It's really sad that Texas will not be getting either what should have been $493.5 million annually due to the U.S. Census undercount, or a third congressional seat. Drs. Dudley L. Poston, Jr. & Rogelio Sáenz break it down for us:
"For every person not counted in Texas, the state loses around $3,500 every year. Multiply the $3,500 by 141,000, which we estimate is a rough number of the undercount in Texas, and you end up with $493.5 million per year that Texas will not get in federal funds. Multiply that by 10 and you get $4.9 billion that Texas will not receive in federal funds over the next 10 years."
A $4.9 billion shortfall over the next decade is a terrible loss for Texans, whites included. Leadership, effort, and investment is what all of this would have required, but Abbott wasn't interested, unfortunately.
By Dudley L. Poston Jr. and Rogelio Sáenz FOR THE EXPRESS-NEWS
The U.S. Census Bureau recently released population counts from the 2020 census. Six states will have more House seats and seven states will have fewer. Texas was the big winner, picking up two new seats in the U.S. House. But apportionment analyses that we and others conducted in 2020 indicated that Texas would gain three, not two, new House seats. What happened?
Starting in 2018, President Donald Trump and his administration attempted to add a citizenship question to the 2020 census, and they also tried to exclude undocumented people from the census count. These efforts sought to discourage Latinos from being counted and, we believe, that it worked.
The new data from the 2020 census indicate that there was a serious undercount in Texas, numbering almost 141,000 people. But in the state of California, there was an overcount of nearly 120,000. Latinos account for almost 40 percent of the Texas and California populations. Why, then, would California have an overcount and Texas an undercount?
The governor of California, Gavin Newsom, devoted over $187 million in a statewide outreach and awareness program focused on counting all California residents in the 2020 census. It worked; a lot more people were counted in California than was anticipated.
What happened in Texas? Gov. Greg Abbott and his Republican colleagues did not provide funds for a campaign to increase the state’s count. Abbott never even set up a statewide committee to work toward increasing the participation of Texans in the census. Unlike Newsom in California, Abbott did virtually nothing to get a complete count of Texans. The result: Texas lost its expected third new seat.
Not only did Texas not receive its third new seat, but the state will also lose a lot of money between now and 2030. How much?
The U.S. allocates to the states every year $1.5 trillion dollars in federal funds for a host of federal programs that are distributed based on their population counts. Texas receives more than $100 billion in federal funds every year based on the size of its population. We estimate that, owing to its undercount in the 2020 census, the state will end up losing more than $4.9 billion in federal funds between now and 2030.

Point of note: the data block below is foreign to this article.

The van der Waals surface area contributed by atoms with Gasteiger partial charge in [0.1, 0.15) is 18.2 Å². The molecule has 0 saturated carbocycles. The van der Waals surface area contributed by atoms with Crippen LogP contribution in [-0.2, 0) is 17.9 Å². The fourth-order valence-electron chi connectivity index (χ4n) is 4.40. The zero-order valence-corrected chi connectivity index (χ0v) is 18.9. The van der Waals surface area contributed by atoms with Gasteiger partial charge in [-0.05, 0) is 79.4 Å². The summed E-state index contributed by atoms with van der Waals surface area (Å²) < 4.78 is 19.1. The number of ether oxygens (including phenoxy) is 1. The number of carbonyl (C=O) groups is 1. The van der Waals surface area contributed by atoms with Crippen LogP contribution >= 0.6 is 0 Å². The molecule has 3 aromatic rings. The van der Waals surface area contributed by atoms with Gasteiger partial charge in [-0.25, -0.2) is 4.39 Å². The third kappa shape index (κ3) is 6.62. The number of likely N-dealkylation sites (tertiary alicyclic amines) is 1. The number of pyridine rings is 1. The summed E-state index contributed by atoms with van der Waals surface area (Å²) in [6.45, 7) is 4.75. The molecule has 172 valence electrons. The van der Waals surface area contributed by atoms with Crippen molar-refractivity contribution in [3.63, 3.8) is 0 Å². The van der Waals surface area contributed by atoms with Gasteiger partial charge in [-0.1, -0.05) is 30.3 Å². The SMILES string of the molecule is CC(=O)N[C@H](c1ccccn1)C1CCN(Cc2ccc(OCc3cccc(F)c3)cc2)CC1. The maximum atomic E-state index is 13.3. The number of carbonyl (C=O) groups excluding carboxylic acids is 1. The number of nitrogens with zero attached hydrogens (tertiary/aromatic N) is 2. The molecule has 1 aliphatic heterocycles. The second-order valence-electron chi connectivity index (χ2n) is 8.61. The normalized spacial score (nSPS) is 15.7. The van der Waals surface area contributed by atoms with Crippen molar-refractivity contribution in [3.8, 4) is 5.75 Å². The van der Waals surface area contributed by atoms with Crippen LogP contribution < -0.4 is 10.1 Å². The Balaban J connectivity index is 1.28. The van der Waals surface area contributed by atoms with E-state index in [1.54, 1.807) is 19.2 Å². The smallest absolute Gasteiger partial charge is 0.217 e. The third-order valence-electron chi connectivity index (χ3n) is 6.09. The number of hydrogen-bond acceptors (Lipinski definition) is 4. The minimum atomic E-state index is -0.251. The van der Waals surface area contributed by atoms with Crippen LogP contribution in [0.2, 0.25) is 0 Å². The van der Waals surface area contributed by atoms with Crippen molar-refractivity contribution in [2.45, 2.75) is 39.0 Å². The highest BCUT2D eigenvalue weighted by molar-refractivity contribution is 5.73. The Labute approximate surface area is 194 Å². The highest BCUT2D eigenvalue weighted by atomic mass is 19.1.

For every person not counted in Texas, the state loses around $3,500 every year. Multiply the $3,500 by 141,000, which we estimate is a rough number of the undercount in Texas, and you end up with $493.5 million per year that Texas will not get in federal funds. Multiply that by 10 and you get $4.9 billion that Texas will not receive in federal funds over the next 10 years.
Getting a complete count of Latinos and other people of color was not a priority of Abbott and Texas Republicans. The result is that Abbott’s inaction cost Texas the third congressional seat and tons of federal funds.
Or was that Abbott’s plan? Abbott is well-versed in the practice of leaving on the table federal funds designated for people of color and the poor. He and his fellow Republicans have deployed numerous strategies to suppress the vote of the growing Latino population and other groups of color. And he has waged wars against the state’s major cities, where people of color are concentrated. Abbott is a shrewd politician who we doubt was blindsided by the realization that his actions cost the state its third congressional seat and $4.9 billion in federal funds.
These are the political and economic costs associated with Republicans maintaining their hold on the politics of our state. Latinos who were not counted in the 2020 census will help Republicans maintain political domination when they start redistricting in the fall. This is yet another way in which Abbott and his fellow Republicans have sacrificed the interests of Latinos, Blacks and the poor to stem the Latino demographic wave that threatens to turn Texas blue. The fact that whites, too, get hurt by not getting the third congressional seat and foregoing $4.9 billion in federal funds represents collateral damage.
It makes no sense, politically or economically, not to count every Texan in the decennial census. Given Abbott’s track record for consistently choosing politics over the interests of Texans, we suspect he would not alter his actions if he were given another chance. The big losers are the people of Texas.
Dudley L. Poston Jr. is an emeritus professor of sociology at Texas A&M University. Rogelio Sáenz is a professor of demography at the University of Texas at San Antonio.